In this edition of The Daffodil, you can read about some incredible research projects your support is helping to fund, like the ongoing Travelling to Treatment study, exploring the experiences of those who have travelled for their cancer care from regional or remote Queensland, continues in its 5th year of data collection; or Closing the Gap, reporting identifying the consistently lower remaining life expectancy in Aboriginal and Torres Strait Islander people after a cancer diagnosis. These critical projects demonstrate how Queensland researchers are making strides in improving cancer care and understanding the impact of cancer, not only in our own state, but across the globe.
We are also pleased to share with you a day in the life of Lorraine Tutton, Cancer Council Queensland First Nations Advisor. This role is vital for our organisation and Lorraine describes her work as a focussed role on First Nations cancer patients, families, support carers, community and CCQ services. Read page 8 to hear all about this vital role from one of our passionate team members.
Thank you for everything you do to support Cancer Council Queensland. You are the driving force behind these essential projects that are changing lives.
A preview of what's in this issue ...
Message from Andrew
Cancer Council Queensland is the state’s leading non-government community organisation in cancer control. We are committed to providing all Queenslanders with the best possible prospects of preventing, detecting, effectively treating and surviving a cancer diagnosis. Thank you for your support and we hope you enjoy this, the 9th edition of our Daffodil Magazine.
Brandon has hope
Following the success of the 2022 March Appeal Brandon shares that like many other people living with cancer, he has experienced long term side effects after his cancer treatment. He tells us that the long term side effects of his treatment has been the hardest part of his journey. It’s why Brandon believes research can be so powerful: ‘I think research is so important because the different types of treatment are so intense and it affects everyone differently. Cancer affects so many different people, and I'm very lucky to be here.’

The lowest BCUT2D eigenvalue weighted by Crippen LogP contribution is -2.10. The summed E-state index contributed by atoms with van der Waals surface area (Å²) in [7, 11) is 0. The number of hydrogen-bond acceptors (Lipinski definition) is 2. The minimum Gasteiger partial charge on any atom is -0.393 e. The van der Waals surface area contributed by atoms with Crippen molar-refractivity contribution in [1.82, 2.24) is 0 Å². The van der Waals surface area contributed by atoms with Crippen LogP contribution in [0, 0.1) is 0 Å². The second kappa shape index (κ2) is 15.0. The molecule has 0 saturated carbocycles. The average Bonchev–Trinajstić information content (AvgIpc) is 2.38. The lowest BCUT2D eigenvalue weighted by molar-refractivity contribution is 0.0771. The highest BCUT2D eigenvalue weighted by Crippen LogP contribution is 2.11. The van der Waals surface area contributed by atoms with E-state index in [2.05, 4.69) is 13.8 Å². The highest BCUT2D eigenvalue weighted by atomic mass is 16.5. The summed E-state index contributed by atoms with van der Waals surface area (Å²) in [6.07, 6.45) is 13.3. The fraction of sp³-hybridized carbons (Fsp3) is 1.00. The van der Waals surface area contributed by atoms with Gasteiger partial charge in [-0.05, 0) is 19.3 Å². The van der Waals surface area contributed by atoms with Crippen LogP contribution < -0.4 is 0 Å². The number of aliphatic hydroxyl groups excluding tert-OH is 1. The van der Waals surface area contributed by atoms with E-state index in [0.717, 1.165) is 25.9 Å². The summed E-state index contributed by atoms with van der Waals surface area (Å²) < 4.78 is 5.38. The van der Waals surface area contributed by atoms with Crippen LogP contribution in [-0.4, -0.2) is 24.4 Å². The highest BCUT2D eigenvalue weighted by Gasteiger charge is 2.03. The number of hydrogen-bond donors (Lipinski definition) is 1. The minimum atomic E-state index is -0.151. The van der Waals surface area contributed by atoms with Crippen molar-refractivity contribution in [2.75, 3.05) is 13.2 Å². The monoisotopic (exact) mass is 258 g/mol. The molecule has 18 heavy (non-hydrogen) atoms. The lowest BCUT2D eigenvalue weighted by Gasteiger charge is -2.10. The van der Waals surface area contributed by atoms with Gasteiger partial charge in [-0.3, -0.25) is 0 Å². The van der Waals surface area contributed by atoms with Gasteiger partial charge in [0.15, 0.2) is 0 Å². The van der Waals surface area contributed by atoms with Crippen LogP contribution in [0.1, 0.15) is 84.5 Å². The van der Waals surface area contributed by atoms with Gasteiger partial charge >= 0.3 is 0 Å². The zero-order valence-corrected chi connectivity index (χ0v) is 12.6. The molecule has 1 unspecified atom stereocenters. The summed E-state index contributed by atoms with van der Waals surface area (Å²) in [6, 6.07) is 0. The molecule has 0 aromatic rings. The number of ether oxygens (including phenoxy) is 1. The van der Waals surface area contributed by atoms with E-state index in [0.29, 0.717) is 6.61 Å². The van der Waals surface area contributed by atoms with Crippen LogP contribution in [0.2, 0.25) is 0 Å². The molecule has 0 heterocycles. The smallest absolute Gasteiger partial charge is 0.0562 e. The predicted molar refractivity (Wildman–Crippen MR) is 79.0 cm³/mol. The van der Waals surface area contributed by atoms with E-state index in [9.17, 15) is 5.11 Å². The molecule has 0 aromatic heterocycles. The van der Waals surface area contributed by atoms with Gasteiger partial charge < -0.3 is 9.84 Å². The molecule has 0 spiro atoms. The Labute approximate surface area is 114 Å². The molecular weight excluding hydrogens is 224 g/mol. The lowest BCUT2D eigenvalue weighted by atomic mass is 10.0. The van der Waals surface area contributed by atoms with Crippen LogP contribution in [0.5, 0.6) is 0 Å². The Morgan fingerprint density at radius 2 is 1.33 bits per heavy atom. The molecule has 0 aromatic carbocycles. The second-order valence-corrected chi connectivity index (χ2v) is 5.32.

You may remember the story of Missy from our 2021 Christmas appeal told by her mother Anj. Missy dreamt of being a cancer researcher and finding new and better treatments to help kids like her. After Missy passed, Anj shared ‘I am so grateful that there are generous Queenslanders like you who share Cancer Council Queensland’s vision of a future free from childhood cancer. I truly believe a future free from childhood cancer is within our reach. If we stand together, we can get there so much faster.’
Petals of thanks
Cancer Council Queensland's very first Cancer Research Giving Day held on Friday 4 February, to coincide to World Cancer Day, raised more than $400,000 thanks to the generosity of Queenslanders.